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Small Nuclear Blast, Big International Impact
UCSD experts discuss consequences of North Korea crisis.

By Ioana Patringenaru | October 16, 2006

North Korea won’t be able to launch nuclear missiles aimed at the West Coast of the United States for some time. But that country still poses a significant threat to U.S. interests in general and stability in North East Asia in particular, a panel of three UCSD experts said Wednesday.

North Korea Discussion Panel
From left to right: Tai Ming Cheung, Susan Shirk and Stephan Haggard.

They spoke to a standing-room only crowd at the Weaver Center at the Institute of the Americas. The panel was convened after North Korea announced on Oct. 9 that it had conducted its first nuclear test. The issue hit close to home for Takeo Hoshi, acting dean of the Graduate School of International Relations and Pacific Studies, which helped organize the event. His hometown in Japan is well within the range of North Korean missiles, he said.

Last week’s nuclear test doesn’t seem to have gone as planned and more tests will likely follow, said Tai Ming Cheung, a research fellow at UC’s Institute on Global Conflict and Cooperation (IGCC), based at UCSD. “Some scientists and engineers may be in serious trouble in North Korea because of this,” he told the audience. North Korea won’t have a nuclear bomb that could be loaded onto a long-distance missile and threaten the United States any time soon, Cheung also said. It would be easier to make a bomb that can be dropped from an airplane or launched on a conventional weapon, threatening neighboring countries — especially South Korea, he said.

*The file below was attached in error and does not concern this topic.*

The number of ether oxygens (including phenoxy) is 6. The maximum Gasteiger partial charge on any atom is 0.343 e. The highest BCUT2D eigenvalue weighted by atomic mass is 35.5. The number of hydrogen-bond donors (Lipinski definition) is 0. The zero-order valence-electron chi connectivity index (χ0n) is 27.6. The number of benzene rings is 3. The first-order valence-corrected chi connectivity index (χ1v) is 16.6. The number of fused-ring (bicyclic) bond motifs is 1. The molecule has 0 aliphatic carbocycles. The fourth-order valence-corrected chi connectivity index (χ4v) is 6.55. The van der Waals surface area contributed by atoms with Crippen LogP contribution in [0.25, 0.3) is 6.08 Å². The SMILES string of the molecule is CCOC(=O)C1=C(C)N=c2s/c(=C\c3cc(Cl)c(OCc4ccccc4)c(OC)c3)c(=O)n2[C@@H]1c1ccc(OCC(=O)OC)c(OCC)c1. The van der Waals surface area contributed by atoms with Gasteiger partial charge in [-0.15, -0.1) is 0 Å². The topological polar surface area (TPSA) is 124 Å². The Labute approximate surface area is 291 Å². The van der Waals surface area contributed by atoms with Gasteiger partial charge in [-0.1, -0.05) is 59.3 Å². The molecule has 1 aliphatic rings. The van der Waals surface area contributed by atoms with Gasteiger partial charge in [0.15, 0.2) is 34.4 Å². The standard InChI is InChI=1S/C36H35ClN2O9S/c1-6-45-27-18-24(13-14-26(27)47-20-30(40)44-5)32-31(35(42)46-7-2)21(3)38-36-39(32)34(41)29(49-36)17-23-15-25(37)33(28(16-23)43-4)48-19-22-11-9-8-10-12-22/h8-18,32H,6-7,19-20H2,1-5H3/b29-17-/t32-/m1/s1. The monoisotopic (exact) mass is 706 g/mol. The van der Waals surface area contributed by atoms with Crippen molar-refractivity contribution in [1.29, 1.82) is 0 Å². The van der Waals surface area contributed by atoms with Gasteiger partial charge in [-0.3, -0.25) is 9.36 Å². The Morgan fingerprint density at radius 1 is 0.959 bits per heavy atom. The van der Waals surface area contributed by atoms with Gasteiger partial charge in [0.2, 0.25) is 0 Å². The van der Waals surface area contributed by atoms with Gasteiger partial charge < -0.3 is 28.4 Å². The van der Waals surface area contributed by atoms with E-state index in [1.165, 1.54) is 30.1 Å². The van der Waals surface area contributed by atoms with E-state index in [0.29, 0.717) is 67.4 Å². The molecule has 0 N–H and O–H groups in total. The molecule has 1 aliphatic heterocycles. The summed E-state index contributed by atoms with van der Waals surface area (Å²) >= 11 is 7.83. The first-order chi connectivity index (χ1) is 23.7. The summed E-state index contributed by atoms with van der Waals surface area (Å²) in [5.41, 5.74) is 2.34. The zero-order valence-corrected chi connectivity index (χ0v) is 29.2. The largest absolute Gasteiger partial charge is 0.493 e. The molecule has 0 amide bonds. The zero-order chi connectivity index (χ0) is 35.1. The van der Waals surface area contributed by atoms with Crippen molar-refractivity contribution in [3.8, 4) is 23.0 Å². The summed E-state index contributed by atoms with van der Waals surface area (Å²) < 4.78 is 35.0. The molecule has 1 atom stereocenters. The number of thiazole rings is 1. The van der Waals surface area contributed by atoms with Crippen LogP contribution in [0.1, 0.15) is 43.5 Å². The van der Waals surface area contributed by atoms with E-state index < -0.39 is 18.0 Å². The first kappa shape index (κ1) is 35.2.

IGCC Director Susan Shirk cautioned that North Korea markets and sells worldwide all the military technologies it develops. Asked if North Korea would potentially sell nuclear technologies to a terrorist organization, Shirk replied that there aren’t any known contacts between Al Qaeda and North Korea. “But there’s a real risk,” she said.

Shirk correctly predicted that China would side with the United States at the United Nations and agree to sanctions against North Korea. “China really holds the key,” she said. Shirk was in China last weekend as events unfolded and had to cancel a planned visit to Pyongyang, the North Korean capital. “North Korea has been insulting China right and left,” she said. The Chinese want to avoid chaos and the collapse of the authoritarian regime how ruling in Pyongyang. But they’re not fond of North Korean leader Kim Jong Il. “The Chinese believe he’s crazy,” Shirk said.

The bad news is that further sanctions could destabilize the North Korean regime and send hundreds of thousands of refugees across the border into China, said Stephan Haggard, director of the North Korea Pacific program at IR/PS. Haggard spent part of his summer on the border between North Korea and China.  An estimated 25,000 to 100,000 North Koreans crossed that border during a severe famine in the 1990s. If severe food shortages take place again, more could come. “It’s something to be concerned about,” he said.

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